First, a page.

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“Sansai”, Springtime Wild Greens in Japan!

Updated: Apr 26, 2022

↑ Japanese people enjoy “Sansai picking" in the mountains in spring! Blessings of the mountains with limited time! Hello from Japan Culinary Institute, and welcome to JCI's blog for those looking for an opportunity to learn about Japanese cuisine and culture in Japan! Japan is a country of four distinct seasons, and each season brings a variety of seasonal vegetables, fruits, and seafood to enjoy. When learning about Japanese cuisine, it is essential to understand the most delicious ingredients during the season, and JCI strives to teach this knowledge in great detail. In particular, Japanese people have long looked forward to the blessings of the mountains, "Sansai," or mountain greens, with the arrival of spring. Unlike vegetables grown in the fields, they are unique in rustic nature and have a distinctive aroma, texture, and bitterness. Here we introduce some of the spring wild vegetables and how Japanese people prepare and enjoy them, including the local cuisine of each region! Let's learn about spring mountain delicacies together! Table of Contents 1. About "Spring Sansai" Names and variations

2.Local dishes to Enjoy Spring Wild Greens


1. About "Spring Sansai" Names and variations

↑ Fukinoto(Butterbur buds) In Japan, Spring weather brings delicately flavored wild mountain greens and edible buds and shoots. Japanese people call them “the taste of spring.” If you happen to travel in Japan during spring’s annual rebirth, we hope you will explore just sakura blossoms, but the variety of ever-changing regional cuisine featuring these spring mountain greens. There is truly no better way to explore Japanese spring cuisine than with Sansai. Here are a few names of those springtime Sansai we would love you to try cooking with us! Fukinoto(Butterbur sprouts, photo above) Butterbur sprouts peek out in the mountains in early spring when the weather is still freezing. The pale green shoots surrounding the flower buds of the butterbur (described below) are picked and eaten. The Japanese enjoy its unique bitterness as a savory delicacy. It is chopped and stewed with miso to make a bitter miso relish, which is then served with rice or as an accompaniment to sake. Tempura is another popular way to eat them.

Fuki(Butterbur stalks)

The long stalks of Japanese butterbur have a juicy texture similar to celery or rhubarb. The long stalks have hard streaks, which should be carefully removed. Butterbur has an inherently bitter taste, pre-treated by rubbing with salt and then boiled to reduce the sharp taste. Fresh butterbur is delicious as tempura, but it is also good to eat the stems cut into bite-size pieces and simmered in dashi and mirin (Japanese soup stock and sweet cooking sake) or soy sauce, sake, and sugar. Takenoko (Bamboo Shoots)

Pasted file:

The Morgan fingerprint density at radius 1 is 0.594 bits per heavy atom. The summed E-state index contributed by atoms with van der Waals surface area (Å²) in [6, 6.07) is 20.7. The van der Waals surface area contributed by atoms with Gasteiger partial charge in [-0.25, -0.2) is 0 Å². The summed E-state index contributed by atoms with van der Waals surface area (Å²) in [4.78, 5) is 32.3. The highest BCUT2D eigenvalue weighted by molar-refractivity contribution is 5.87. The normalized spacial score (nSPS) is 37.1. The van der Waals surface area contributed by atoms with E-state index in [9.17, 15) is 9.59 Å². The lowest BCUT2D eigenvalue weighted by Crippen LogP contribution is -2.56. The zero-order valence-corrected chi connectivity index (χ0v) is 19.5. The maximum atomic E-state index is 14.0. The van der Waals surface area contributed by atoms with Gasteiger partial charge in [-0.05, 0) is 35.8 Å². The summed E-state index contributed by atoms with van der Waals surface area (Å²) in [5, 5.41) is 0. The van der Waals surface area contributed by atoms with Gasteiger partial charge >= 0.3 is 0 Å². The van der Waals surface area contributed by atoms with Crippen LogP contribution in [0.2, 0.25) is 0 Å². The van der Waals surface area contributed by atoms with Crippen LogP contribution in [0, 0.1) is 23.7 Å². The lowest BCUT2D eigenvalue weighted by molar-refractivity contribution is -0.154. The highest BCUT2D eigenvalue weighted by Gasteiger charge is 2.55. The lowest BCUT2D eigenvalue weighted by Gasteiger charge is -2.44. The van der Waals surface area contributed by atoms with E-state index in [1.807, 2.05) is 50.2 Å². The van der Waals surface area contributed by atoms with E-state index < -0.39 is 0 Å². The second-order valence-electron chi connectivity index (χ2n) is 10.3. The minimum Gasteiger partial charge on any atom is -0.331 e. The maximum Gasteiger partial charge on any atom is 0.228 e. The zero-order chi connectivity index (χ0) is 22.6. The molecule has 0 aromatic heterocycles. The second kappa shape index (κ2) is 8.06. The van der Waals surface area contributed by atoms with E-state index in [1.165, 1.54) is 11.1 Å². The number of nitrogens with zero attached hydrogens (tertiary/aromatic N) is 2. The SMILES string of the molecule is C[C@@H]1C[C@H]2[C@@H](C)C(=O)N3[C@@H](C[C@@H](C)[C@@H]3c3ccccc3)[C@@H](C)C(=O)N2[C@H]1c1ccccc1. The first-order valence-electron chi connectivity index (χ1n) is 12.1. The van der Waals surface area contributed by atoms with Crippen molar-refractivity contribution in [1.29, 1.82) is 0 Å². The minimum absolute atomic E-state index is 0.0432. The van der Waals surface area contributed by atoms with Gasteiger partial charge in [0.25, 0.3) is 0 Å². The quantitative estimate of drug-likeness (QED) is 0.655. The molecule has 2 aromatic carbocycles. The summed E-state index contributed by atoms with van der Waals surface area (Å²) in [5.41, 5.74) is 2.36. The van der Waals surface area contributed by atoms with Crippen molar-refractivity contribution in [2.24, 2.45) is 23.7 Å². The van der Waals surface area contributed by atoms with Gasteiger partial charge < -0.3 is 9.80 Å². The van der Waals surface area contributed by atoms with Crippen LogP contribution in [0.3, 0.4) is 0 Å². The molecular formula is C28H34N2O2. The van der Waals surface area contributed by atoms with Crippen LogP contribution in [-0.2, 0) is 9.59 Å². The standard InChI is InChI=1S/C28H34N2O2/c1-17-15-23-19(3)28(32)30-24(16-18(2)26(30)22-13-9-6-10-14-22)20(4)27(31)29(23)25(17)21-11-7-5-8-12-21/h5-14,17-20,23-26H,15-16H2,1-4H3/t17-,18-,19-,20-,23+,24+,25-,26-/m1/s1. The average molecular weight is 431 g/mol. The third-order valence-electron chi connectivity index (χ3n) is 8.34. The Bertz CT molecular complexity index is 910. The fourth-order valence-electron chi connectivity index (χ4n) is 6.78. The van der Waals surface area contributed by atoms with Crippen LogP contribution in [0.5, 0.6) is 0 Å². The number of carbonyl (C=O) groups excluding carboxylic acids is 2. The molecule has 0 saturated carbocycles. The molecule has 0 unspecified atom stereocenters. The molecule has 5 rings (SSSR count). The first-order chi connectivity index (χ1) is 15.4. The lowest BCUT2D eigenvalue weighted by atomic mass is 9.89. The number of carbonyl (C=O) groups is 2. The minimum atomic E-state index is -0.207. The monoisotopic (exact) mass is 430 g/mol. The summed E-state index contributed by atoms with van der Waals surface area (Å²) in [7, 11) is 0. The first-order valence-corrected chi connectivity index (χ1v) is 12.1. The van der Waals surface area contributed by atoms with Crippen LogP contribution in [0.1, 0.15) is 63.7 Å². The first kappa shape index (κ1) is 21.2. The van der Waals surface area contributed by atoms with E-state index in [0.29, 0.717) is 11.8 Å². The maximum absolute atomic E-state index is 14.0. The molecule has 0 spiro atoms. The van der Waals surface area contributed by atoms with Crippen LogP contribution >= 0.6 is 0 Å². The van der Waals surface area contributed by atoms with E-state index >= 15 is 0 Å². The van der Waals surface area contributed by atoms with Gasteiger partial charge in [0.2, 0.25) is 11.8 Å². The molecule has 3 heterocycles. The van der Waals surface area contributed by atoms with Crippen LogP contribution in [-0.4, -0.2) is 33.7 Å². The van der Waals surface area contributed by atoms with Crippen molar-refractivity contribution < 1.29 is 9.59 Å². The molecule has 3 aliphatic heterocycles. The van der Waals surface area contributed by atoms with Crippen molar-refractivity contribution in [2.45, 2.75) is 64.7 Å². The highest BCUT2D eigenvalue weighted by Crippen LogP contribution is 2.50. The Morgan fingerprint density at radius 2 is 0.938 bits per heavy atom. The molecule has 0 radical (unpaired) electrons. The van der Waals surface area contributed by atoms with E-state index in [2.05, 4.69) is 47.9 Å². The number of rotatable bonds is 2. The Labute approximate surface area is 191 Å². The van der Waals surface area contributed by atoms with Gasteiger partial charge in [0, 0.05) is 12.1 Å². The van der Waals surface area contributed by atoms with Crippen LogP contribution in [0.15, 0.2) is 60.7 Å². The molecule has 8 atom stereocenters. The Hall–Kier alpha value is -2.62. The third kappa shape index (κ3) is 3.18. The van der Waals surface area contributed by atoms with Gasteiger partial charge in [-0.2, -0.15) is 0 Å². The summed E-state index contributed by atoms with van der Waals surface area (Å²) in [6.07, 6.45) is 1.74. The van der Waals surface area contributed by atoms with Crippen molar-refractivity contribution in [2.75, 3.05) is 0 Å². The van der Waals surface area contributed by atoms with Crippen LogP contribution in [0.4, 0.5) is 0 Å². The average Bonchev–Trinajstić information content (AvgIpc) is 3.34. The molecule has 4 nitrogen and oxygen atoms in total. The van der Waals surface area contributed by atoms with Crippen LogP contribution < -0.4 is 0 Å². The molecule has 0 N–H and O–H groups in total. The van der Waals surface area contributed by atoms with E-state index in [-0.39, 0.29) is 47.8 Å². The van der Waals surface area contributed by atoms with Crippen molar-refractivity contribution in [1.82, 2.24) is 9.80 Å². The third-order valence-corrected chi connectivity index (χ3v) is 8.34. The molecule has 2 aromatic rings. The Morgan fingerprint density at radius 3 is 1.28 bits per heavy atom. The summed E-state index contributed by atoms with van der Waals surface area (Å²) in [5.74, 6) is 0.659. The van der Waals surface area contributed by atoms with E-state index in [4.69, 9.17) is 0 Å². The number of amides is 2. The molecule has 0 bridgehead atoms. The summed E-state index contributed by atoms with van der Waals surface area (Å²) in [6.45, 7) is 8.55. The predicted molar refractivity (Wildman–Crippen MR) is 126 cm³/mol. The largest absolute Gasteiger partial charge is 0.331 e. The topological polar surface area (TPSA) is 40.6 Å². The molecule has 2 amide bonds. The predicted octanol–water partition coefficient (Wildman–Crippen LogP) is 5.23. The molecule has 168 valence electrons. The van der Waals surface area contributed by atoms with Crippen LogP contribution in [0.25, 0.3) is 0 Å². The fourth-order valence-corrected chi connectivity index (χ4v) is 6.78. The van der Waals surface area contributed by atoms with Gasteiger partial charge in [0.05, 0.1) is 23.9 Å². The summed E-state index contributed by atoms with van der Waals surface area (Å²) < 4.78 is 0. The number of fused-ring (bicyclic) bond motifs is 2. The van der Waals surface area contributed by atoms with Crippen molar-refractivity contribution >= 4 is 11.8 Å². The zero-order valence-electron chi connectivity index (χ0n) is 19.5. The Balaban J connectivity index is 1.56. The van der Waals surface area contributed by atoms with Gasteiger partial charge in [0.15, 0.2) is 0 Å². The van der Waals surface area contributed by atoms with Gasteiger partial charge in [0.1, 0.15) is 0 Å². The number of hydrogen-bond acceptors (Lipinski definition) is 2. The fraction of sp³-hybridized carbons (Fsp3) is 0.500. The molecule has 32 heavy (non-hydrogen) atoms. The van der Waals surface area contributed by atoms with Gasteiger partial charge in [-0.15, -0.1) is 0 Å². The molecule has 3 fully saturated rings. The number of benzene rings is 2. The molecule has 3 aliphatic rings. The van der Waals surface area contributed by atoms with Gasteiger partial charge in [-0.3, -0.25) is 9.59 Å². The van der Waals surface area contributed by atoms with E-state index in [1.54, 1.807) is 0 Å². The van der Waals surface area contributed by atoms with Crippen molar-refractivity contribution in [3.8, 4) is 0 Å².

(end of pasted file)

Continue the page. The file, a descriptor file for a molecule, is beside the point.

↑ Takenoko (Bamboo Shoots) head out of the soil! Takenoko(Baby of Bamboo in Japanese) are bamboo shoots that have just emerged from the ground. It is a wild vegetable characterized by its crunchy texture and freshness. It is considered a delicacy, especially in spring, because the time to eat freshly dug bamboo shoots is short. The rest of the year, you can only find takenoko pre-cooked or canned. Fresh takenoko can be simmered with water with a bit of nuka(rice bran), then sliced up to eat on salads, batter and fry them for tempura, or cooked with soy sauce, sake, and sugar for a nimono(simmered) dish. Bamboo shoots are used in various vegetable dishes, but flavored takenoko rice is a quintessentially spring dish. Zenmai (Royal Fern or Flowering Fern)

"Zenmai" grows in moist, shady forests. Zenmai means coil in Japanese. The name is derived from the shape of the spiral leaves. The young leaves, still tender, are harvested in early spring and boiled in water before use in cooking. The tender stems are boiled quickly in salted water and served with a simple seasoning such as soy sauce. They can be stir-fried with soy sauce, vinegar, sugar, and sesame oil, cooked with takenoko and other vegetables, or mixed with rice. Easily gathered in the mountains of many regions of Japan, zenmai are an essential part of the Japanese spring table. Yama Udo (Mountain Asparagus)